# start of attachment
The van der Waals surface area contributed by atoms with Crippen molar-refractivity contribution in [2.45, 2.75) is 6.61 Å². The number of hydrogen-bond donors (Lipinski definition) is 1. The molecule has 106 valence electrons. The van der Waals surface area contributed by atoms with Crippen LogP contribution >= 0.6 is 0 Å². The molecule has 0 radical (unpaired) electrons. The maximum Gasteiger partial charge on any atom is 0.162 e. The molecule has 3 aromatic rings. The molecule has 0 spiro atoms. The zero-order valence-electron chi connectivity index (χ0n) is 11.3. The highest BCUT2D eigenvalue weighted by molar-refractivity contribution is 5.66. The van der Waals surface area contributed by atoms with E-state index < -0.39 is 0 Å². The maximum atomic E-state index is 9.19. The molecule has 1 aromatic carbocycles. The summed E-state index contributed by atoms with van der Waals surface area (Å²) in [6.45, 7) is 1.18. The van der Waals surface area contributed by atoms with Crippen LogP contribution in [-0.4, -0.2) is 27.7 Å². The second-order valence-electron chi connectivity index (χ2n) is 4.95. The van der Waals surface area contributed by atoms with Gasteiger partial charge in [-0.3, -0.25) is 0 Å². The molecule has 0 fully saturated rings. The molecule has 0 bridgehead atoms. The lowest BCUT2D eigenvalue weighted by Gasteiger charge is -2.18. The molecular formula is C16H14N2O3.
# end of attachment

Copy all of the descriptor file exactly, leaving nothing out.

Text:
The van der Waals surface area contributed by atoms with Crippen molar-refractivity contribution in [2.45, 2.75) is 6.61 Å². The number of hydrogen-bond donors (Lipinski definition) is 1. The molecule has 106 valence electrons. The van der Waals surface area contributed by atoms with Crippen LogP contribution >= 0.6 is 0 Å². The molecule has 0 radical (unpaired) electrons. The maximum Gasteiger partial charge on any atom is 0.162 e. The molecule has 3 aromatic rings. The molecule has 0 spiro atoms. The zero-order valence-electron chi connectivity index (χ0n) is 11.3. The highest BCUT2D eigenvalue weighted by molar-refractivity contribution is 5.66. The van der Waals surface area contributed by atoms with E-state index < -0.39 is 0 Å². The maximum atomic E-state index is 9.19. The molecule has 1 aromatic carbocycles. The summed E-state index contributed by atoms with van der Waals surface area (Å²) in [6.45, 7) is 1.18. The van der Waals surface area contributed by atoms with Crippen LogP contribution in [-0.4, -0.2) is 27.7 Å². The second-order valence-electron chi connectivity index (χ2n) is 4.95. The van der Waals surface area contributed by atoms with Gasteiger partial charge in [-0.3, -0.25) is 0 Å². The molecule has 0 fully saturated rings. The molecule has 0 bridgehead atoms. The lowest BCUT2D eigenvalue weighted by Gasteiger charge is -2.18. The molecular formula is C16H14N2O3.